The strange thing is that, while I was thinking this through, I was sitting in a hospital that was the largest provider of abortions in that region of the country. Both before and after the moment of her birth, everyone had spared no effort to save Grace’s life. Yet in another part of the same hospital, medical staff were using their training and expertise to end the lives of unborn children, many of whom did not suffer from anything like Familial Dysautonomia. So what did that say about the value of their lives?
Is another human being’s life only of value if they are loved and wanted? Or is there something special about a human life that gives it an objective value, irrespective of whether anyone cares for it or not?
Some might see these questions as being religiously motivated, and it’s true that I am a Christian believer. But, for me, these questions go far beyond religious dogma or one’s personal beliefs about the existence of God. The inherent value of a human life is what inspires and informs the whole field of human rights, and that is an area of concern common to religious believers and to atheists or agnostics.
The basic concept behind all human rights law, including major international treaties, is that a human life has an objective worth that is not derived from whether they are valued by others or not. Martin Luther King taught us that if someone is despised by others, perhaps because of their race, gender or sexual orientation, that does not lessen their value. They still deserve to be treated with dignity, simply because they are human beings.
Grace eventually died just before her fifth birthday. The years we spent caring for her were difficult and exhausting, but were also full of surprising joys, and we treasure our memories of her.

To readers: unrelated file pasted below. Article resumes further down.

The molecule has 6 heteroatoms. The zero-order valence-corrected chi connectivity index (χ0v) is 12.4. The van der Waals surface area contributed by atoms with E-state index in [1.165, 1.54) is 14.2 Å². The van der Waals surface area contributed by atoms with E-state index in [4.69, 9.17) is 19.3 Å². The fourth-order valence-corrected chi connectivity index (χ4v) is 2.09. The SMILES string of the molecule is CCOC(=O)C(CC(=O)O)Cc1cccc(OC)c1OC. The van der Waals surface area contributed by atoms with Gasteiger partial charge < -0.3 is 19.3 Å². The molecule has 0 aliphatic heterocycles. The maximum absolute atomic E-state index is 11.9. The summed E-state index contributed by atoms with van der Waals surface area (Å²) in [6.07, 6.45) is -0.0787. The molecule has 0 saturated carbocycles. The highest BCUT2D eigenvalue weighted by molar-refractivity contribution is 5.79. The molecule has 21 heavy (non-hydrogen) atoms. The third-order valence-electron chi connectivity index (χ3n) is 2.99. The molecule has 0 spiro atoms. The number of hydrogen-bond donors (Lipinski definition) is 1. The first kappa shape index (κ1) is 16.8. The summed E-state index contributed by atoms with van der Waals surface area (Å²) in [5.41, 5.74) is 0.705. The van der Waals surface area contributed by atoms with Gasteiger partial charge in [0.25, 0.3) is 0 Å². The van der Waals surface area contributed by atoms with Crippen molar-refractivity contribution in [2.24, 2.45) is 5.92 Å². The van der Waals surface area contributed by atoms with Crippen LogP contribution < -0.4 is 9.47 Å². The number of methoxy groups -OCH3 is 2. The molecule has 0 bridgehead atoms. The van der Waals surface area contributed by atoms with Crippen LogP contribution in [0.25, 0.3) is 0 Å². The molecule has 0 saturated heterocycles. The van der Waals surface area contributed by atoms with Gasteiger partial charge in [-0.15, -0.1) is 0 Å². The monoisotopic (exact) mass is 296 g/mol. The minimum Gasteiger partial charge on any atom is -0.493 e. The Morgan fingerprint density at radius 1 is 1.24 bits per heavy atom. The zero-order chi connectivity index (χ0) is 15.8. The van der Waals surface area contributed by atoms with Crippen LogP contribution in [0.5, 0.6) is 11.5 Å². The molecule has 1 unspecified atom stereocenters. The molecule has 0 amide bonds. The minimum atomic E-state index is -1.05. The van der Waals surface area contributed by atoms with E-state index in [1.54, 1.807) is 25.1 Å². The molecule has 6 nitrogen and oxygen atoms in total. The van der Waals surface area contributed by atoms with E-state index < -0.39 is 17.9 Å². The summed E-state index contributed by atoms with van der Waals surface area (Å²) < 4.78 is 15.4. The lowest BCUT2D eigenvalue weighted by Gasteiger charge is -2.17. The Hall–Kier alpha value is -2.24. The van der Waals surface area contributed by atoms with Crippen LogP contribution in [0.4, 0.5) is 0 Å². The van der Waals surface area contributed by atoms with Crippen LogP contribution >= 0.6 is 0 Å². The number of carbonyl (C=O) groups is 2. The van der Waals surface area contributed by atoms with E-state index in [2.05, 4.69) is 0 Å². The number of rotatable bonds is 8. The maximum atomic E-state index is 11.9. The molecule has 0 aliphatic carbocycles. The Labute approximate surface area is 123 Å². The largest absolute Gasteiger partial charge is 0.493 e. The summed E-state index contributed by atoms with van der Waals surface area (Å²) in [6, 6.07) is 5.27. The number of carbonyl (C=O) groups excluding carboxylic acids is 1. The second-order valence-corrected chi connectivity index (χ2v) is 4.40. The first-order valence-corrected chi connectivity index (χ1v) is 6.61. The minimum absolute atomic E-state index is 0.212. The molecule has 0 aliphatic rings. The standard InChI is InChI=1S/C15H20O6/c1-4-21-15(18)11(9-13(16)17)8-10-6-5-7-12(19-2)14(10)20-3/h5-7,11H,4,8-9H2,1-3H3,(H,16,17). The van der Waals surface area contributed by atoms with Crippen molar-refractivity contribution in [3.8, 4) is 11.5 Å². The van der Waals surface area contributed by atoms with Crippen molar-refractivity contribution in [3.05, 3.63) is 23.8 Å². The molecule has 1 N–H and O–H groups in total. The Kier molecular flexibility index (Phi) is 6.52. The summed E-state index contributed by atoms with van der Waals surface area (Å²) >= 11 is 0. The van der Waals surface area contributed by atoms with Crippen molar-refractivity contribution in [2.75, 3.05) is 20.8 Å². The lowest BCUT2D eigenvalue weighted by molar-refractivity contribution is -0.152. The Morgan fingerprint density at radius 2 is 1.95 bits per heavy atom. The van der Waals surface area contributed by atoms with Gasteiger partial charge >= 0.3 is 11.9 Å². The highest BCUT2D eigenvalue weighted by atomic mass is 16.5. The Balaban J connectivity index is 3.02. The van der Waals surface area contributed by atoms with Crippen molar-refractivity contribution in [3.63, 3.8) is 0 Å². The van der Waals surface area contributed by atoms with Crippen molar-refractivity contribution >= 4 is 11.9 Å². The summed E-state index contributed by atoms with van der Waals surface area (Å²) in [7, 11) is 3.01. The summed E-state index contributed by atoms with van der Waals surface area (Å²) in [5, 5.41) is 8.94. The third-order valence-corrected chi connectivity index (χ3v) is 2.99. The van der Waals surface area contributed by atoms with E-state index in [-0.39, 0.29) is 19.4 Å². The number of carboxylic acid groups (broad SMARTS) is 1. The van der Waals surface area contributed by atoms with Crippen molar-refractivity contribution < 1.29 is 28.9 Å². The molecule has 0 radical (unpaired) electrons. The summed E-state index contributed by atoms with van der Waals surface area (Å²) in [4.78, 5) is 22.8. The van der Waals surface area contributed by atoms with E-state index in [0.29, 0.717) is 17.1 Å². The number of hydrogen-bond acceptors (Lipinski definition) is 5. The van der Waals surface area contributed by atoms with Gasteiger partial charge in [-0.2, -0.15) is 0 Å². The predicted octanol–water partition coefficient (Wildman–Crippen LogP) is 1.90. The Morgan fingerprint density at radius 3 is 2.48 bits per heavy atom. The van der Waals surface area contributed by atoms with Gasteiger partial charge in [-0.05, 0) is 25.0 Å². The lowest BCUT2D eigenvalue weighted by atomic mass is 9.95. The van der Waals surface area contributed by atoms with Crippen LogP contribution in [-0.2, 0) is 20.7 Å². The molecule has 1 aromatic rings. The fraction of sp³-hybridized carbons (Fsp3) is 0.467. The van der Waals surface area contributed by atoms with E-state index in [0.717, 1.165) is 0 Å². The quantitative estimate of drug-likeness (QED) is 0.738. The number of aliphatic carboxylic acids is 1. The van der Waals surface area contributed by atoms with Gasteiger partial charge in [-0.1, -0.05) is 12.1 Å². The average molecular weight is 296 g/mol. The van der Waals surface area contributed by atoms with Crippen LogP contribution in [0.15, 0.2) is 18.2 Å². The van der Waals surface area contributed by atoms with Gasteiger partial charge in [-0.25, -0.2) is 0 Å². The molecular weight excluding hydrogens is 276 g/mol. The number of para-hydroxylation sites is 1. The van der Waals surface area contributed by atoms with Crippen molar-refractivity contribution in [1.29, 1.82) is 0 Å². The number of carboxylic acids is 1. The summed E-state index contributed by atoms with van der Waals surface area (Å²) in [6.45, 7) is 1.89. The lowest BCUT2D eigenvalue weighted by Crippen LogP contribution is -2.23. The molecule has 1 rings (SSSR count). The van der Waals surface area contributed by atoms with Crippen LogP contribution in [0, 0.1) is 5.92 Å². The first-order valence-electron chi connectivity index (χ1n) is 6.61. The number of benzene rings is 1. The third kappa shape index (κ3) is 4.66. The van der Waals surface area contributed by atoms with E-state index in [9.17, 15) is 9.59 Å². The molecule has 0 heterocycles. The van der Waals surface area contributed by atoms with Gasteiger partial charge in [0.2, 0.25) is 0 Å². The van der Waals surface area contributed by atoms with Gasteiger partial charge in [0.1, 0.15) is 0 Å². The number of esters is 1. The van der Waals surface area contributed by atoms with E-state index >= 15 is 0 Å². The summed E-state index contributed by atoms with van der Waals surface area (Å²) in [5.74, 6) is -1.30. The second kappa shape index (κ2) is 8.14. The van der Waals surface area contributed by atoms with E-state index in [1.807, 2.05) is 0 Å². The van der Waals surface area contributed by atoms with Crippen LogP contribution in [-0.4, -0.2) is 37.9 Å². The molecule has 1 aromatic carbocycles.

I have no doubt that Grace’s life was indeed worth all the time, effort and money that was expended on her care. And I can see no distinction between the concern and care that was devoted to her survival before her birth and after her birth. It wasn’t as if she had no inherent value as a person the moment before her birth and then suddenly became precious and valuable the moment after her birth. Such a crude, almost magical, distinction seems more dogmatic and illogical than the claims of any religious sect.
If Grace’s life was so important and valuable, both before birth and after birth, then on what grounds can anyone say that the lives of unborn children that are unloved and unwanted are not equally valuable? This self-evident truth led me to a conviction that has never left me. All human life is precious. And every child should have an equal right to be born.
That’s why I maintain that it took the laboured breathing of our desperately sick and underweight baby to teach me the value of a human life.
Nick Park is Executive Director of Evangelical Alliance Ireland and author of “Birth Equality: How a Child Called Grace Taught Me the Value of a Human Life.”